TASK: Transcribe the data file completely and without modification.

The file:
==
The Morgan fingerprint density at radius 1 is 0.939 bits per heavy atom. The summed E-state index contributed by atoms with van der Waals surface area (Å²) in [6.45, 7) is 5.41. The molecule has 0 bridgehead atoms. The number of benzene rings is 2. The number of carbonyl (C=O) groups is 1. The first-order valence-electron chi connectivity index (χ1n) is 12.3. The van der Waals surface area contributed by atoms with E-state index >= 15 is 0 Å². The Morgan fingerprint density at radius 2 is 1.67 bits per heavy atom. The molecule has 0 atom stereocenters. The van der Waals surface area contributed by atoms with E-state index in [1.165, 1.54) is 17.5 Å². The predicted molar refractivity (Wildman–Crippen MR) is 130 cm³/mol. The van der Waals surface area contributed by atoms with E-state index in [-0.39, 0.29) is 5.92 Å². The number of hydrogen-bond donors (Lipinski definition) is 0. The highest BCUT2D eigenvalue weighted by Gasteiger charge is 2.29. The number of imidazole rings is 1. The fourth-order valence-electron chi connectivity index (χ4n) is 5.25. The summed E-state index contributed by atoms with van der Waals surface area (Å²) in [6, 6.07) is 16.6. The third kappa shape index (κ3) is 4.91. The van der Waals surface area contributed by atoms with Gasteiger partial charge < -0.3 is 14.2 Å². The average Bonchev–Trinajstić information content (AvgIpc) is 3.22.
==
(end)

The Morgan fingerprint density at radius 1 is 0.939 bits per heavy atom. The summed E-state index contributed by atoms with van der Waals surface area (Å²) in [6.45, 7) is 5.41. The molecule has 0 bridgehead atoms. The number of benzene rings is 2. The number of carbonyl (C=O) groups is 1. The first-order valence-electron chi connectivity index (χ1n) is 12.3. The van der Waals surface area contributed by atoms with E-state index >= 15 is 0 Å². The Morgan fingerprint density at radius 2 is 1.67 bits per heavy atom. The molecule has 0 atom stereocenters. The van der Waals surface area contributed by atoms with E-state index in [1.165, 1.54) is 17.5 Å². The predicted molar refractivity (Wildman–Crippen MR) is 130 cm³/mol. The van der Waals surface area contributed by atoms with E-state index in [-0.39, 0.29) is 5.92 Å². The number of hydrogen-bond donors (Lipinski definition) is 0. The highest BCUT2D eigenvalue weighted by Gasteiger charge is 2.29. The number of imidazole rings is 1. The fourth-order valence-electron chi connectivity index (χ4n) is 5.25. The summed E-state index contributed by atoms with van der Waals surface area (Å²) in [6, 6.07) is 16.6. The third kappa shape index (κ3) is 4.91. The van der Waals surface area contributed by atoms with Gasteiger partial charge < -0.3 is 14.2 Å². The average Bonchev–Trinajstić information content (AvgIpc) is 3.22.